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Canfor curtailing an additional 75 million board feet of production capacity in Canada

Lesprom Network
September 3, 2019
Category: Business & Politics
Region: Canada, Canada West

Canfor Corporation announced additional operating curtailments which will reduce production capacity by 75 million board feet between September, 3 and the end of the year. Its Houston, Polar, Prince George and Fort St. John sawmills in Canada will be curtailed the week of September, 3. In addition, Canfor’s Plateau and Houston mills will transition to a four-day work week in September, which will remain in effect until market and economic conditions support a return to the full operating schedule of five days per week. The curtailments are due to the ongoing low price of lumber and the high cost of fibre, which are making the operating conditions in BC uneconomic.

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Resilient local businesses remaining optimistic in midst of curtailments

By Ethan Ready
My Prince George Now
September 2, 2019
Category: Business & Politics
Region: Canada, Canada West

Despite the news by Canfor last week of additional curtailments, which will come into effect Tuesday, there’s some confidence of resiliency from local businesses. …Prince George Chamber of Commerce CEO Todd Corrigall did admit a certain level of concern, however, as he told MyPGNow, they’re not getting ahead of themselves. “Anytime you see issues like this swirling around, there’s always a concern of what the expendable income looks like. Particularly given our place in the region, and being a shopping centre for those surrounding communities, it’s always got to be a consideration,” said Corrigall. “…it’s too early to tell what those impacts look like. …at this point, we’re not seeing anything too damaging to our local economy.” …Canfor’s Plateau and Houston mills are expected to transition to a four-day workweek this month, which will remain in place until the market and economic conditions support a full operating schedule.

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B.C. aviation company sends helicopters to fight fires in Amazon

By Susie Quinn
BC Local News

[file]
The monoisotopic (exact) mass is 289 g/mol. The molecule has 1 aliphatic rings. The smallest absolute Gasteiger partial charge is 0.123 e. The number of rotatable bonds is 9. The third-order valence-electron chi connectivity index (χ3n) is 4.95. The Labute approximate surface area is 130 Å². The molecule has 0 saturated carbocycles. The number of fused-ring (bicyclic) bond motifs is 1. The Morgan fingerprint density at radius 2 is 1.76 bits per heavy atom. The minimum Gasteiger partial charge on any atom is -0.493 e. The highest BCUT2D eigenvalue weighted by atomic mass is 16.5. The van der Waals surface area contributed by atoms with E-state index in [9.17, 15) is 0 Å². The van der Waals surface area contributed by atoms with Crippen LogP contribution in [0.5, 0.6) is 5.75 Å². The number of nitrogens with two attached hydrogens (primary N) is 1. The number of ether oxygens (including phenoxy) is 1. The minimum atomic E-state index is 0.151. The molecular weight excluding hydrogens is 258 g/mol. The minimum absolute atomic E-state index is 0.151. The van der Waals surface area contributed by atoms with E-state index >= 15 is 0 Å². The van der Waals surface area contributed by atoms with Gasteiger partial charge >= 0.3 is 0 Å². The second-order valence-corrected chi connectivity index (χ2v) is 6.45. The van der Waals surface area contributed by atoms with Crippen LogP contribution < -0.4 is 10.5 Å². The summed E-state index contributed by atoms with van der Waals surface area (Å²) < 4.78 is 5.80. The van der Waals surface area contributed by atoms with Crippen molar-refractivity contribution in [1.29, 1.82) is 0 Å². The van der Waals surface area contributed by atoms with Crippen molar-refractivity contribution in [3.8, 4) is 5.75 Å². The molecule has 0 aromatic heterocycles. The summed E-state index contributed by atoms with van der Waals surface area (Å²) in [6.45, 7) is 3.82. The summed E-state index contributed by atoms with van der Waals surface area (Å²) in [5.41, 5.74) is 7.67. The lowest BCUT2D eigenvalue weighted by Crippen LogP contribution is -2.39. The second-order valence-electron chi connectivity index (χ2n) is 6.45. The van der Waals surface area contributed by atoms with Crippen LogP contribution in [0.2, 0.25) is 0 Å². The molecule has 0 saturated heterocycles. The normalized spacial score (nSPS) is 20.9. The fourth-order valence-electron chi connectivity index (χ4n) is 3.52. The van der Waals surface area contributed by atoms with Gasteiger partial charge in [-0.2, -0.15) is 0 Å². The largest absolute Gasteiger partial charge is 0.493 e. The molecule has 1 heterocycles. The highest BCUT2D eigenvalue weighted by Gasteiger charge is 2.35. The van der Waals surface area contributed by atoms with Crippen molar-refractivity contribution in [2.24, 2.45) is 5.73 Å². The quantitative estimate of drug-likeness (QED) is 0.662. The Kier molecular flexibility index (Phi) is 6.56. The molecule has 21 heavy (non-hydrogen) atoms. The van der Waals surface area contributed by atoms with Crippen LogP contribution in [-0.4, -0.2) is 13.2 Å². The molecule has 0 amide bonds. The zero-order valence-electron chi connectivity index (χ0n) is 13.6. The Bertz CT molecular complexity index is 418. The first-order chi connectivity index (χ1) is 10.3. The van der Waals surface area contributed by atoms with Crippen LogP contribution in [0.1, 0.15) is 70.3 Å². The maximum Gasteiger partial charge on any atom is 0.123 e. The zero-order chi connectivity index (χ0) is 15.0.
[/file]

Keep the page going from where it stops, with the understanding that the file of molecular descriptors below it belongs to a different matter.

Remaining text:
September 3, 2019
Category: Business & Politics
Region: Canada, Canada West

Two aircraft from a Canadian aviation company are enroute to Bolivia to help fight forest fires that have devastated the Amazon rainforest this summer. Coulson Aviation, a global aviation company based in Port Alberni, B.C. signed an agreement last week with the Bolivian government to send helicopters to help with firefighting in the Amazon. Coulson has sent two Sikorsky S-61 helicopters with the promise of a third aircraft to Santa Cruz, Bolivia in South America, where an estimated 165,000 fires are burning. They are the first Canadian company to send aircraft to help fight the Amazon fires. “We are honoured that the Bolivian government has chosen to work with Coulson Aviation in order to help offer support during their time of crisis,” Coulson Aviation’s president and CEO, Wayne Coulson, said in a statement. …“We hope one of these days we’ll get to support B.C. We would really love to continue to support our province but at the end of the day we have to go where we’re wanted.”

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U.S. Sen. Cory Gardner tours Aspen Wood Products Mill

By Jim Mimiaga
The Journal
September 3, 2019
Category: Business & Politics
Region: United States, US West

U.S. Sen. Cory Gardner visited the Aspen Wood Products Mill in Mancos Tuesday as part of a tour of Colorado. The mill, owned and operated by David Sitton, was formerly the Western Excelsior Plant, which burned down in 2016. Sitton purchased the business in 2018, salvaged and restored equipment, built a new warehouse for excelsior mill operations and cleaned the property. “We geared up fast and filled a market niche,” Sitton said. “It took a lot of support from Mancos, First Southwest Bank and many others to make it happen.” The mill produces excelsior, a shredded aspen product made from trees logged in the San Juan National Forest. The material is packaged and sold for erosion control wattles, air conditioners, packing material and acoustic tiles. “It’s impressive,” said Gardner. “Operations like this help sustain the forest and create jobs for the community.”

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Maine loggers poised to unionize

By Beth Brogan
News Centre Maine
September 3, 2019
Category: Business & Politics
Region: US East, United States

…Cameron Jackson spends at least 15 hours a day …cutting trees for Bangor-based Seven Islands Land Company. …He’s one some 2,000 loggers in the state who work as independent contractors for large, private landowners who dictate every aspect of the logging industry. It’s a hard job – made harder, loggers say, by the conditions like quotas and deadlines imposed by landowners such as JD Irving of Canada, the state’s largest landowner. …But as of Sept. 19, that may change. Under an exemption to federal anti-trust laws shepherded through the Legislature by Jackson’s father, Senate President Troy Jackson, loggers and tree haulers will be allowed to unionize. …The International Association of Machinists and Aerospace Workers – the same union that represents Maine potato farmers and lobstermen under similar exemptions – will lead this effort. …Jay Wadleigh (IAMAW) said the union has begun outreach efforts to loggers, started a buyers co-op, and will consider “a few dozen” workers a success at the beginning.